first, you'll find that fingering barre chords is difficult and even
This is perfectly
normal. Like with so many things, it just takes a little
persistence to build enough strength in your barre finger to be able to
play the chords without thinking or adjustment.
Be reassured that, no matter how difficult barre chords may seem right
enough practice, they'll eventually be as easy to play as any
other chords you've learned.
many players are causing themselves more pain and frustration than
necessary! Follow the steps below to ensure you're fingering your barre
chords in the optimal way.
tried barre chords but your finger feels weak or very painful, it may
just be that your positioning is slightly off. There's a sweet spot to
be found between the joints and contours of your barre finger. Here's
how to find it...
First, barre your index
finger across all
six strings at the 5th
fret. Why the 5th fret? Because there's less tension and
more leverage in the strings higher up the fretboard, helping you to
ease into position with
starting out, you won't know the exact position that will get the best
results. There's a "sweet spot" to be found here and it's different for
everyone (since we're all built differently).
Start by replicating (as close as you can) what you see in the photo...
Notice how the barred finger is snug next
to the fret wire (not on
This will ensure the strings are firmly against the fret wire and sound
as cleanly as possible, with the least amount of pressure.
See also how my finger just peeps over the edge of the neck, ensuring
low E string (bass) is fretted with the pad of the finger tip.
Note the thumb position
- at the top edge of the neck and in
line with the barre finger
(pictured below), almost as if the the tips of your thumb and index
finger would meet if the neck wasn't there. This will ensure the
strongest support and leverage for the barre finger and should keep
those aches and pains to a minimum (although you're going to have to
grin and bear some
pain at first).
Now try picking each string one by one. Do they sound cleanly? Can you
hear any obstruction? You likely will at first. Not to worry - just try
ever so slightly
repositioning the barre. Maybe move it vertically up or down a
touch (keep it postioned against the fret wire though).
For example, many players with longer fingers prefer to use the middle
and base of their finger to create the barre.
Once you find that sweet spot (it may take some time - be patient!),
and you're happy that all six strings are sounding cleanly and clearly,
it's time to work on developing your muscle memory so that you
automatically move into that same position every time you go to barre.
2. Set In the muscle memory
To exercise this muscle memory, practice lifting off and reapplying the
Try adding and releasing pressure with the barre on the fretboard -
kind of like doing push ups for your finger! Fret the strings, release,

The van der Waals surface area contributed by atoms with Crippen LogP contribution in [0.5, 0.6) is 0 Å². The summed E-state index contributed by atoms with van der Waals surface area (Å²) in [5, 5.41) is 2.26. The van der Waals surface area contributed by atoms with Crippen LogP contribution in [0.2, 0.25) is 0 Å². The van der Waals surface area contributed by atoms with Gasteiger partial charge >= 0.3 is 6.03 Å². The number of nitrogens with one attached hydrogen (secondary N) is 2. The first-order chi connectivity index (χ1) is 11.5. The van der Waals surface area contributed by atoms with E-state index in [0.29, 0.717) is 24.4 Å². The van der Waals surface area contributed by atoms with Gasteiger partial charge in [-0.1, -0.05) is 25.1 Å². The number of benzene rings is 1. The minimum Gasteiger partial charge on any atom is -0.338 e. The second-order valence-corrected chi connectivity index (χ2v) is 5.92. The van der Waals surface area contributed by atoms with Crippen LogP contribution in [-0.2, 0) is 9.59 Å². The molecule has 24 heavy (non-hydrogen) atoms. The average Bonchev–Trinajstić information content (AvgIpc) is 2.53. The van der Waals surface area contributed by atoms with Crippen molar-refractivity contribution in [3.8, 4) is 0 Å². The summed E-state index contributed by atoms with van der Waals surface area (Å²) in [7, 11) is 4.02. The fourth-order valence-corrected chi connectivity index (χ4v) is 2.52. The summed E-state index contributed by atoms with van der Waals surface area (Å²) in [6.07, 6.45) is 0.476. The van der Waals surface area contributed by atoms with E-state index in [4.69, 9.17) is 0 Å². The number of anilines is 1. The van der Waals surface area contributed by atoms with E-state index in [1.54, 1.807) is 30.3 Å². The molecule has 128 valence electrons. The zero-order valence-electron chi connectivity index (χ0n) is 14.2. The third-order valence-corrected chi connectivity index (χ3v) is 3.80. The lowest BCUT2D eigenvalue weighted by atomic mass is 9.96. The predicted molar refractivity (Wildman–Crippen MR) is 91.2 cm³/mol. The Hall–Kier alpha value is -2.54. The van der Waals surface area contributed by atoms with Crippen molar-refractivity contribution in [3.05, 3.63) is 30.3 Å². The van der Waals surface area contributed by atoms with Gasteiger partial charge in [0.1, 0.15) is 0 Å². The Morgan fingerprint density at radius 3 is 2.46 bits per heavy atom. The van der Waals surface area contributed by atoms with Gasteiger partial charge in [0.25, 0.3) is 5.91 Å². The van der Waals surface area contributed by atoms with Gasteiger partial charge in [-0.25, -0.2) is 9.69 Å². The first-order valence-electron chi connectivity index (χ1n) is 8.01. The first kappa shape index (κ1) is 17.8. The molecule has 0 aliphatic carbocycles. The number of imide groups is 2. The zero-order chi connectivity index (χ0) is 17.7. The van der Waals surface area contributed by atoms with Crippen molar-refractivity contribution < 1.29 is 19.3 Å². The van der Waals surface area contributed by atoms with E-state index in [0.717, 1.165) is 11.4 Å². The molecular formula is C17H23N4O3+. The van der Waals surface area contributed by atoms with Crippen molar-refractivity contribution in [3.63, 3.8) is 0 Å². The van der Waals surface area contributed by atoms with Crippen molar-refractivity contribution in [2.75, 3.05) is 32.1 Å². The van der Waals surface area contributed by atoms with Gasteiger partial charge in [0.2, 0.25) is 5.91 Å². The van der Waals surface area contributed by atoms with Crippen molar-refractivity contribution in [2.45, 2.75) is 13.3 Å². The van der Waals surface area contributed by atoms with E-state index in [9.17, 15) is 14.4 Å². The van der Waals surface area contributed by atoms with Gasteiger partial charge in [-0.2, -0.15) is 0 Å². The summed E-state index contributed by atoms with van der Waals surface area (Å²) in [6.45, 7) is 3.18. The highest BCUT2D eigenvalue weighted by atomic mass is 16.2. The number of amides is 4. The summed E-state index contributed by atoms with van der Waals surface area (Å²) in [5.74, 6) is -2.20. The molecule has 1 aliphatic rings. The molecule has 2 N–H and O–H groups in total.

fret, release etc.
Keep picking the strings to check you're still positioned in that sweet
spot and they're resonating cleanly.
You need to have a lot of patience with this. There's
no short cut. Try not to get frustrated if you don't see immediate
really struggling with fingering barre chords, don't
I highly recommend Jonathan Boettcher's course Bar
Chords Made Simple.
He'll help you iron out any problems and get you playing barre chords
in no time.
3. Test Your barre movement and add in other fingers
Try barring your index finger on other
frets, both further up and down the
neck. The 1st fret will probably be the hardest for you, but it's
where you'll be playing common chords such F major, so it's important
to get it.
Move between random frets with your barre finger and get comfortable
with lifting off,
moving and immediately fretting the strings at another fret.
Add in the other fingers in the shape when you're ready. By focusing
solely on your
barre finger strength to begin with, you'll now find it much easier to
create the rest of the shape.
Start moving the full shape up and down the neck. Make it more fun by
creating your own chord sequences just using that chord shape
(both major and minor variations).
4. Repeat steps 1-3 for the A and C shapes
Exactly the same process applies, the only difference being we're
barring fewer strings.
to keep your thumb in line with the index finger. Even if you're using
as the barre for major A shape chords, the thumb should
still be in line with the index
5. Practice changing between barre chord shapes
This is where you really cement that muscle memory. Play between
combinations of the different barre chord shapes and throw in some open
chords (or any other chord shape you know) occasionally. Keep it fun by
writing a simple song from the
Here are some exercises to get you started. The red numbers indicate
the bass root
fret of the shape, and the letter underneath is the shape itself (E
= E shape, A
= A shape, Am
= A minor shape etc.)
Starting with some "circle of 5ths" sequences between two shapes...
Now for some sequences you're more likely to hear in a song...
There'll be more barre chord exercises in a separate lesson. If you
still need help with barre chords, I highly recommend Jonathan
Chords Made Simple - he'll sort you out!